The addition of these routes pushed the Rebecca Street Bus terminal past its capacity limits. GO Transit’s owner, the Toronto Area Transit Operating Authority offered to take over the terminal from Gray Coach Lines, but an agreement could not be reached. In spite of this, GO Transit began a study in February 1977 for a new, larger terminal. On February 9, 1979 GO Transit called for bids from developers to build a new terminal. GO Transit wanted the new terminal to be part of a large hotel or office building as opposed to a stand-alone building, and GO Transit would lease the new terminal from the building owners. GO Transit received 5 responses to the bid request, but all of these were for bus terminals only, with no additional structure. It was around this time that additional property for bus storage was purchased on the other side of Catharine St, and a small yard was built.

Delays, Delays, Delays

Plans for the replacement bus terminal suffered two long delays. The first revolved around the proposed Hamilton ICTS, as it was necessary to first determine the location of stations in the downtown core, so that the new terminal could be conveniently located near one of them. After the ICTS was rejected by the Hamilton-Wentworth Regional Council on December 15, 1981, planning for the new terminal resumed. A new planning study was announced on May 18, 1982 to determine which of four sites would be best. Three of the sites were immediately next to the existing terminal: across John street, across Rebecca street, or on the adjoining property north of the existing terminal. The fourth option was to rebuild the existing terminal with additional bus bays, with additional property added on the north side.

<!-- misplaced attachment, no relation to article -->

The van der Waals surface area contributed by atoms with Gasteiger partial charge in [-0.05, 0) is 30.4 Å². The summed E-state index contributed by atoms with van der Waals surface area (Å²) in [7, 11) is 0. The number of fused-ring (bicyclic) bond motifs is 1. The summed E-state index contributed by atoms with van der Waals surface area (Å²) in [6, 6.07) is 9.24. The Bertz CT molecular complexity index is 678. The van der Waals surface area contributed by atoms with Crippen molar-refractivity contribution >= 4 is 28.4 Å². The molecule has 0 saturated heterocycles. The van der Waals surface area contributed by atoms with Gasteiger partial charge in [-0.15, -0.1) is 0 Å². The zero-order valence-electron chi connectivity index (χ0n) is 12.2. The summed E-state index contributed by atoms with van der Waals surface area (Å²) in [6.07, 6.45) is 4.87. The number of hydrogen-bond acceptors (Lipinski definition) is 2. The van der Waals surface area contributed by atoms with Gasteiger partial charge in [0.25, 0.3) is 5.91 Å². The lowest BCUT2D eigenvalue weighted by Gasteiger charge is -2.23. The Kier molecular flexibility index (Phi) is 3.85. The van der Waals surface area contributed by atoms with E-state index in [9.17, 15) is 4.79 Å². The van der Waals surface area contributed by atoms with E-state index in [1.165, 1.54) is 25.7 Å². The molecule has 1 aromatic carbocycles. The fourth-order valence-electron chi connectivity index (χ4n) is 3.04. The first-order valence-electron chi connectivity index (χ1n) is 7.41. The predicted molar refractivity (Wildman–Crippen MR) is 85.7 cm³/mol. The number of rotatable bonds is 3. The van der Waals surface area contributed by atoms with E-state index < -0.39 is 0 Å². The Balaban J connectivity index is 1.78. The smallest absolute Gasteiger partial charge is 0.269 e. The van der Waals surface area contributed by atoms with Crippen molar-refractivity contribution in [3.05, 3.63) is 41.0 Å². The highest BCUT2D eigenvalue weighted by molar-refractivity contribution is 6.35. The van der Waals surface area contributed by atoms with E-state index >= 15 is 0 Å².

This study was interrupted by the province of Ontario’s proposal for the GO-Advanced Light Rail Transit (GO-ALRT) system on October 7, 1982. As the proposal called for all day GO train service to Hamilton, the number of GO buses would drop significantly, and a replacement terminal would no longer be needed. (At the time, approx 25% of the 300 buses that used the terminal daily were either GO Transit or on contract to GO Transit). The GO-ALRT project was scrapped by the new Liberal-NDP government on November 1, 1985. With this project cancelled, the need for GO buses in Hamilton remained, and once again planning began for a new bus terminal.